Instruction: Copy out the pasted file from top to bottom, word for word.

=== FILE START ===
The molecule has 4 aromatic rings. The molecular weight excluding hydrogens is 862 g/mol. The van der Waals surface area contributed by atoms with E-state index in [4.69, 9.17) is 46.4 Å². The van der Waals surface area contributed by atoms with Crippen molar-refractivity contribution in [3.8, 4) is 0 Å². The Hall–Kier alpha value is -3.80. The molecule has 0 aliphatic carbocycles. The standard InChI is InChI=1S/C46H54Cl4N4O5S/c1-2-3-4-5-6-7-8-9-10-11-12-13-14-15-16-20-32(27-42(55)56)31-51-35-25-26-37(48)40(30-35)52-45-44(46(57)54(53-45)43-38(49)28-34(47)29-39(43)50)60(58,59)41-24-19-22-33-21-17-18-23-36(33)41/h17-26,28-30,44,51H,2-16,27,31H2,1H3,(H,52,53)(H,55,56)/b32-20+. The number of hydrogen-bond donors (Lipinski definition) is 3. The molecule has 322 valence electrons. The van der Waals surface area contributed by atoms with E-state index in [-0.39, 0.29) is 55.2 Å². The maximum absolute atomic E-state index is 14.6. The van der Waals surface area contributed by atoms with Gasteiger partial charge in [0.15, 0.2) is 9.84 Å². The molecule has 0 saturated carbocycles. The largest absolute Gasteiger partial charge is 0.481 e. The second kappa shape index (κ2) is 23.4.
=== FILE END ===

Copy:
The molecule has 4 aromatic rings. The molecular weight excluding hydrogens is 862 g/mol. The van der Waals surface area contributed by atoms with E-state index in [4.69, 9.17) is 46.4 Å². The van der Waals surface area contributed by atoms with Crippen molar-refractivity contribution in [3.8, 4) is 0 Å². The Hall–Kier alpha value is -3.80. The molecule has 0 aliphatic carbocycles. The standard InChI is InChI=1S/C46H54Cl4N4O5S/c1-2-3-4-5-6-7-8-9-10-11-12-13-14-15-16-20-32(27-42(55)56)31-51-35-25-26-37(48)40(30-35)52-45-44(46(57)54(53-45)43-38(49)28-34(47)29-39(43)50)60(58,59)41-24-19-22-33-21-17-18-23-36(33)41/h17-26,28-30,44,51H,2-16,27,31H2,1H3,(H,52,53)(H,55,56)/b32-20+. The number of hydrogen-bond donors (Lipinski definition) is 3. The molecule has 322 valence electrons. The van der Waals surface area contributed by atoms with E-state index in [-0.39, 0.29) is 55.2 Å². The maximum absolute atomic E-state index is 14.6. The van der Waals surface area contributed by atoms with Gasteiger partial charge in [0.15, 0.2) is 9.84 Å². The molecule has 0 saturated carbocycles. The largest absolute Gasteiger partial charge is 0.481 e. The second kappa shape index (κ2) is 23.4.